State attorneys general have received drafts of a $25-billion settlement with the nation’s biggest banks that would overhaul foreclosure and mortgage servicing practices, according to two people familiar with the negotiations who aren’t authorized to speak publicly.
No deal has been officially reached among the states, federal agencies and the nation’s five largest mortgage servicers. Individual states must decide whether they will join a settlement or pursue independent lawsuits and investigations.
California, which many analysts consider to be a key participant of any strong deal, has yet to signal whether it will accept a deal. State Atty. Gen. Kamala D. Harris walked away from talks with the banks last year, saying not enough was being offered by the financial institutions for California homeowners.
Since then, certain terms have been added to lure the Golden State back to the table, and Harris has opened separate inquiries into the mortgage business.
“Attorney General Harris has consistently and repeatedly expressed concern about protecting her ability to investigate wrongdoing in the mortgage arena, and that remains a key lens through which she will evaluate any proposals,” Shum Preston, a spokesman for Harris, said in a statement.
Officials negotiating on behalf of the state attorneys general met Monday with federal officials in Chicago to discuss the progress of the settlement talks.
Liberal activists and some lawmakers have criticized the ongoing settlement talks, arguing that the Obama administration should launch a broad investigation into the mortgage practices of big banks and push for a settlement that is tougher on the banks.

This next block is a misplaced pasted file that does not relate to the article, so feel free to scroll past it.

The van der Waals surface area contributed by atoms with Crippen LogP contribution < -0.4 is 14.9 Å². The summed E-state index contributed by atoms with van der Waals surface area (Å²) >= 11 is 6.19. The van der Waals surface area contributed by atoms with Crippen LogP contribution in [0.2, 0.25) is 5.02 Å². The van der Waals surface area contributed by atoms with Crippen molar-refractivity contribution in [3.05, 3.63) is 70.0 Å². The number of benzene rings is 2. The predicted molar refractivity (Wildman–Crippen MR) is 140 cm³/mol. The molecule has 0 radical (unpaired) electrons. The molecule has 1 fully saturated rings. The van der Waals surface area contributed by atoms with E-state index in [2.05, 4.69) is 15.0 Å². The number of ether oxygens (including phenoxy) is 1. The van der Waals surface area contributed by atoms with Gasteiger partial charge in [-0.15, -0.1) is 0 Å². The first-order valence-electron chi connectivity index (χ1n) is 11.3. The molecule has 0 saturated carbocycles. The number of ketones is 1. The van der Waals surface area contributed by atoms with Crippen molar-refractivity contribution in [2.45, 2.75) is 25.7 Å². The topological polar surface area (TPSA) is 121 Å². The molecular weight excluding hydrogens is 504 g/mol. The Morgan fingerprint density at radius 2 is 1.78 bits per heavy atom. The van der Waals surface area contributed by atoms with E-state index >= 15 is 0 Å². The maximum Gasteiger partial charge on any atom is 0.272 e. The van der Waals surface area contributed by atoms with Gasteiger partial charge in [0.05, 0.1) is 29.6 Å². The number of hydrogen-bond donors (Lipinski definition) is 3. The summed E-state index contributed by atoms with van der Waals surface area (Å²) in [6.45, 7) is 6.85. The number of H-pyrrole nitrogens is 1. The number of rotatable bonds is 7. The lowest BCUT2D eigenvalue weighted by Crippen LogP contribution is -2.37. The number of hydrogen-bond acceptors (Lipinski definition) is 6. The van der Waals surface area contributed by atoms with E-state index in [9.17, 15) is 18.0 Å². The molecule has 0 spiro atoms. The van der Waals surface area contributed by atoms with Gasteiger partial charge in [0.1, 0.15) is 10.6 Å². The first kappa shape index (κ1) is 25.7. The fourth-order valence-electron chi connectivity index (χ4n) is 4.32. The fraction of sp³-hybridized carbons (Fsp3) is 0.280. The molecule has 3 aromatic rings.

“In a world of Occupy Wall Street, activists across this country are going to be looking at this deal very closely,” said Bob Borosage, co-director of Campaign for America’s Future. He said there should be no “sweetheart deal” with major banks and said a $25-billion agreement would be just a “slap on the wrist.”
Sen. Sherrod Brown (D-Ohio) said the mortgage servicing problems were “part of a long-standing ugly pattern of homeowner abuse” by large banks that warranted a thorough investigation and prosecutions.
“In many ways, Wall Street isn’t just too big to fail, it’s too big to jail,” Brown said. “When laws are broken, there needs to be a full investigation. Victims must be compensated.”
Brown urged the Obama administration to join with the attorneys general of California, New York and several other states in seeking tougher terms in the settlement.
Christi Parsons in the Washington bureau contributed to this report.